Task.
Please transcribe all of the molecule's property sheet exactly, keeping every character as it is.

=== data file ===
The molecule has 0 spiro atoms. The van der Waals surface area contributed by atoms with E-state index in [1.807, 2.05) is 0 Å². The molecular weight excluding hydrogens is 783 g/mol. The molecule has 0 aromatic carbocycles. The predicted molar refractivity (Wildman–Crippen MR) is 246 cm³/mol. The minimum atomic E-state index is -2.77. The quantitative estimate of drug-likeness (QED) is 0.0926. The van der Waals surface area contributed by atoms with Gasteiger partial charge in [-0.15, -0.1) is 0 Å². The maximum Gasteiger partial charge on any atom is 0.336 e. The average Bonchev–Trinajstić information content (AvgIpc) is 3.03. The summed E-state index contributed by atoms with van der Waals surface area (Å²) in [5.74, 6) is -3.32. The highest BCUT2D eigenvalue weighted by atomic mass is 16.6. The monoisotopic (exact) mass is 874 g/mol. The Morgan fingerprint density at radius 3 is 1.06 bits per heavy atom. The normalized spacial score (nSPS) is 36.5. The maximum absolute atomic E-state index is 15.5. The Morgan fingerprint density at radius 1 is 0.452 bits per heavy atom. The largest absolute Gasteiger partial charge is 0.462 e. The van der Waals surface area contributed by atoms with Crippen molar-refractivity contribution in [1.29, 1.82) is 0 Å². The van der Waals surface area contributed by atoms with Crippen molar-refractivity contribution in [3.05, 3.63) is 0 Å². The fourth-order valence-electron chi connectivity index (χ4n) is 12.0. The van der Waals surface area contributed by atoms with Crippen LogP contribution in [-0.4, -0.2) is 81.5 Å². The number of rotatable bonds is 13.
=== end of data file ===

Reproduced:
The molecule has 0 spiro atoms. The van der Waals surface area contributed by atoms with E-state index in [1.807, 2.05) is 0 Å². The molecular weight excluding hydrogens is 783 g/mol. The molecule has 0 aromatic carbocycles. The predicted molar refractivity (Wildman–Crippen MR) is 246 cm³/mol. The minimum atomic E-state index is -2.77. The quantitative estimate of drug-likeness (QED) is 0.0926. The van der Waals surface area contributed by atoms with Gasteiger partial charge in [-0.15, -0.1) is 0 Å². The maximum Gasteiger partial charge on any atom is 0.336 e. The average Bonchev–Trinajstić information content (AvgIpc) is 3.03. The summed E-state index contributed by atoms with van der Waals surface area (Å²) in [5.74, 6) is -3.32. The highest BCUT2D eigenvalue weighted by atomic mass is 16.6. The monoisotopic (exact) mass is 874 g/mol. The Morgan fingerprint density at radius 3 is 1.06 bits per heavy atom. The normalized spacial score (nSPS) is 36.5. The maximum absolute atomic E-state index is 15.5. The Morgan fingerprint density at radius 1 is 0.452 bits per heavy atom. The largest absolute Gasteiger partial charge is 0.462 e. The van der Waals surface area contributed by atoms with Crippen molar-refractivity contribution in [1.29, 1.82) is 0 Å². The van der Waals surface area contributed by atoms with Crippen molar-refractivity contribution in [3.05, 3.63) is 0 Å². The fourth-order valence-electron chi connectivity index (χ4n) is 12.0. The van der Waals surface area contributed by atoms with Crippen LogP contribution in [-0.4, -0.2) is 81.5 Å². The number of rotatable bonds is 13.